And since philanthropy has not prioritized funds nor their sustainability as a priority, of the 83 abortion funds that are members of NNAF, only 44 of those funds are staffed and less than 25% of those staff are full-time employees.

A reminder that even though abortion funds received $34 million in foundation funding between 2015-2019, or just under $7 million per year, on average, it is still only 20% of funding for broader abortion work including policy and research. Abortion funds also received less than 2% of the $1.7 billion in funding for reproductive rights. Considering that grantmakers in the US gave $82 billion in 2019 alone, $34 million is far from enough of an investment to sustain the work and those that are leading it.

And while philanthropies’ absence has motioned for calls for support to increase, there has been a shift in funding opportunity. Even with increased resources to support requests for abortion assistance, faced with increasing state restrictions and fewer clinic capacity, the future of abortion funds are still in danger.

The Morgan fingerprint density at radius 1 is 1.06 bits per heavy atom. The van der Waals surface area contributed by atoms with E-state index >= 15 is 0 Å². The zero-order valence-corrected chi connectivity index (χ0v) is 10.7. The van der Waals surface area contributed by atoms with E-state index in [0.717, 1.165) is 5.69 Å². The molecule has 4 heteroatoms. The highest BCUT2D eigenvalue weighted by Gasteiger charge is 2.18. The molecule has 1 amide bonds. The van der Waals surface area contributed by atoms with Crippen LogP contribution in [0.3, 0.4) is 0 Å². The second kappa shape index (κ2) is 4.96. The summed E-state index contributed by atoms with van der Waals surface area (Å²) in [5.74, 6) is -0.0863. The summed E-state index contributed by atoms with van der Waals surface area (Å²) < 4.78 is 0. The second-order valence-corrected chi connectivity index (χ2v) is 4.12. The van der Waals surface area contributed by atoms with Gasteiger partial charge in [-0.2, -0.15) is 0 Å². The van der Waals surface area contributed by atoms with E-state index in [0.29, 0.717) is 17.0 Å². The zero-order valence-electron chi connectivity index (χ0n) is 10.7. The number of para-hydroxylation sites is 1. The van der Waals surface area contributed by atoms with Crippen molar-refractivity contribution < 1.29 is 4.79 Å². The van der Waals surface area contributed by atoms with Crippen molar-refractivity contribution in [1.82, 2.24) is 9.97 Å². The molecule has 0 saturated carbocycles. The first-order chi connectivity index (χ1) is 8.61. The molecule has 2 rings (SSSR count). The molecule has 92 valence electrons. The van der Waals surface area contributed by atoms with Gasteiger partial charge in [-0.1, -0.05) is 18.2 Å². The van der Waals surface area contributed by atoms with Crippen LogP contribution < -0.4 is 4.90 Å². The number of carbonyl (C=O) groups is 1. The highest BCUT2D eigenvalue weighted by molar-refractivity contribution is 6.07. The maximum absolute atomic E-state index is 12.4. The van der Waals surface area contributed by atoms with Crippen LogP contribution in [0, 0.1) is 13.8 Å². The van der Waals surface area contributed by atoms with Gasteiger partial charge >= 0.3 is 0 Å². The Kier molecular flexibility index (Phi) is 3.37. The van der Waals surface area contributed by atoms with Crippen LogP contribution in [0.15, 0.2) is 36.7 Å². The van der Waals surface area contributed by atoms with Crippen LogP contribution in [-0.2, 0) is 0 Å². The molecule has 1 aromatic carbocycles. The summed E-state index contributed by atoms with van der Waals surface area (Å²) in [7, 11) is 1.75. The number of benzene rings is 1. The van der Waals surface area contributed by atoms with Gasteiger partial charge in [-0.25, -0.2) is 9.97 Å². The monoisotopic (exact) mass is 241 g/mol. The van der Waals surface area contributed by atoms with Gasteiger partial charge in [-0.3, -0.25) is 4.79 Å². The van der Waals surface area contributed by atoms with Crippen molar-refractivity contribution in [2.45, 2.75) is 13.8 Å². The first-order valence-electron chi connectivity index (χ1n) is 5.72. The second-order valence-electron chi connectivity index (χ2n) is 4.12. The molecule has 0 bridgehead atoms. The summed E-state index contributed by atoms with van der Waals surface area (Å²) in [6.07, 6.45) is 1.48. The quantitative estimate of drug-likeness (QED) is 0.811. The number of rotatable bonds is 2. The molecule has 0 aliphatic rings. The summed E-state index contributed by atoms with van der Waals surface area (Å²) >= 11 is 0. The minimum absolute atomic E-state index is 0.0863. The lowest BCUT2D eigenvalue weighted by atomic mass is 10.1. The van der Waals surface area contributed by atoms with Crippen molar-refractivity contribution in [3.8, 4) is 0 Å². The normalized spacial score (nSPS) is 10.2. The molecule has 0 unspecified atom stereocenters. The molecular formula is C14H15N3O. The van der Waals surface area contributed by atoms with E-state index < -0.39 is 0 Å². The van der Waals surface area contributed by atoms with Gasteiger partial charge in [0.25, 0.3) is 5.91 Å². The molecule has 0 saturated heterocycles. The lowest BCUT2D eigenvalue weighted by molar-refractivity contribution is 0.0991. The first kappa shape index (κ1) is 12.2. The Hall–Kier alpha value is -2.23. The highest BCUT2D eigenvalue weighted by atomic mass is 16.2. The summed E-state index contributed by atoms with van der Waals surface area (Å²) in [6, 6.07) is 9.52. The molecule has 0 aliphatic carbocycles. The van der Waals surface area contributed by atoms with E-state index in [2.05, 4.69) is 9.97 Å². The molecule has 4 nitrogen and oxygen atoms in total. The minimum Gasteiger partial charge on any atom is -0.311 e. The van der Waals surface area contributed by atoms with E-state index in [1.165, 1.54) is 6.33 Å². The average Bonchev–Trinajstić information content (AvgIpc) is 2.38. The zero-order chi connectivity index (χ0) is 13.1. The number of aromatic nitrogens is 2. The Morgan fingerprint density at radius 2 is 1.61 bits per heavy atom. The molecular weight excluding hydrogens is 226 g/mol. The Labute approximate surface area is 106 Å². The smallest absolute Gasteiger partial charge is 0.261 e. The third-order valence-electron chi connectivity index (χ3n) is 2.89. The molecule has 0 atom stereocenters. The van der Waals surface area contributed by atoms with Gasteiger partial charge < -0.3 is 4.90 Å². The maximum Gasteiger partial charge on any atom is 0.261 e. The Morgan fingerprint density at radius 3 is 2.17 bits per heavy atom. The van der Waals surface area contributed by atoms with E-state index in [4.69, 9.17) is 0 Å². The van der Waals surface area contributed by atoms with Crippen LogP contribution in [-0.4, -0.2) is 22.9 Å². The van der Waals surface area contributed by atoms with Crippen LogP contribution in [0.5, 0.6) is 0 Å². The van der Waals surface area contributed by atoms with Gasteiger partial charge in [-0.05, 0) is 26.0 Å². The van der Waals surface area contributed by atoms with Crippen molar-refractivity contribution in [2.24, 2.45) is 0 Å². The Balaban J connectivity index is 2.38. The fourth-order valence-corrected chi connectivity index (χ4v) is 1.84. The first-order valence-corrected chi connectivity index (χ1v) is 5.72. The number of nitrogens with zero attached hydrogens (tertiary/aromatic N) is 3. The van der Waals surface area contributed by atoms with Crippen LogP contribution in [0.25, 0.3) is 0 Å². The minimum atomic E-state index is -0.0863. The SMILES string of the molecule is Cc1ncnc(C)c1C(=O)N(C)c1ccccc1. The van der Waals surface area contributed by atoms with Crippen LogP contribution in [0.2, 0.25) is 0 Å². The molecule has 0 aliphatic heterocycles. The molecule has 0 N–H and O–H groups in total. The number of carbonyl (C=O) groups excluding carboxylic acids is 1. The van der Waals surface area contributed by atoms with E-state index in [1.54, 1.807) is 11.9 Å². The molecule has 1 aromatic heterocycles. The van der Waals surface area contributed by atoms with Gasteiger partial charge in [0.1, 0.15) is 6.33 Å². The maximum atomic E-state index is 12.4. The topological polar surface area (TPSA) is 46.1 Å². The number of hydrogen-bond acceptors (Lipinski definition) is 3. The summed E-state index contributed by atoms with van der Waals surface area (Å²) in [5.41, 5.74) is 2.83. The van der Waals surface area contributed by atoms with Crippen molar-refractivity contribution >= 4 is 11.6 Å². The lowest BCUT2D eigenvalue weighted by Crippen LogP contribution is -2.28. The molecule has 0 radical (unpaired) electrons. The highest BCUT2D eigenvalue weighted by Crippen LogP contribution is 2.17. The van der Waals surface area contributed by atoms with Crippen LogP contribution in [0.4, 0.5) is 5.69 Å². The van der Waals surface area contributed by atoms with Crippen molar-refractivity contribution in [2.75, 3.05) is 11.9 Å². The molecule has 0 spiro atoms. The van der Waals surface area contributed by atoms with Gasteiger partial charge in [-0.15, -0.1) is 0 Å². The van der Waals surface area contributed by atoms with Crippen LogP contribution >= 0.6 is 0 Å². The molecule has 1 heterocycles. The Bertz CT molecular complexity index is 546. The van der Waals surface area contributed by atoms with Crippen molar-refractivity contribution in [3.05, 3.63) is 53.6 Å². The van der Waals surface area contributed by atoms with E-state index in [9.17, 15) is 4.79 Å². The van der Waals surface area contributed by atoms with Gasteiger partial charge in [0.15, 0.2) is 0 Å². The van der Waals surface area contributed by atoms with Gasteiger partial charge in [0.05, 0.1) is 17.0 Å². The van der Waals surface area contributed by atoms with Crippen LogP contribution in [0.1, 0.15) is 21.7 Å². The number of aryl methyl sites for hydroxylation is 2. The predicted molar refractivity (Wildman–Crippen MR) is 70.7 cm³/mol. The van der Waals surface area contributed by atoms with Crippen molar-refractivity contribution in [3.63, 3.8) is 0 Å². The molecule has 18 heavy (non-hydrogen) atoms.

If the sector invests even 1% in additional funding of the $1.7 billion in reproductive rights funding per year, abortion funds would receive an addition $17.5 million per year in foundation funding, which is currently more than three times what they receive per year, on average.

It is no doubt that philanthropy should be funding peoples’ abortions and the practical support many require to access abortion services. As we approach and move past this June’s Supreme Court decision in Dobbs v. Jackson Women’s Health Organization, it is essential that the sector deepens its investment in abortion funds as many of them will be the ones responding to urgent needs and organizing around the unfortunate barriers that are to come.


Money certainly helps, as increased investment in abortion funds would help frontline groups and networks address the continuing uncertainty as the pandemic and anti-abortion legislation leaves abortion advocates under protected and overwhelmed.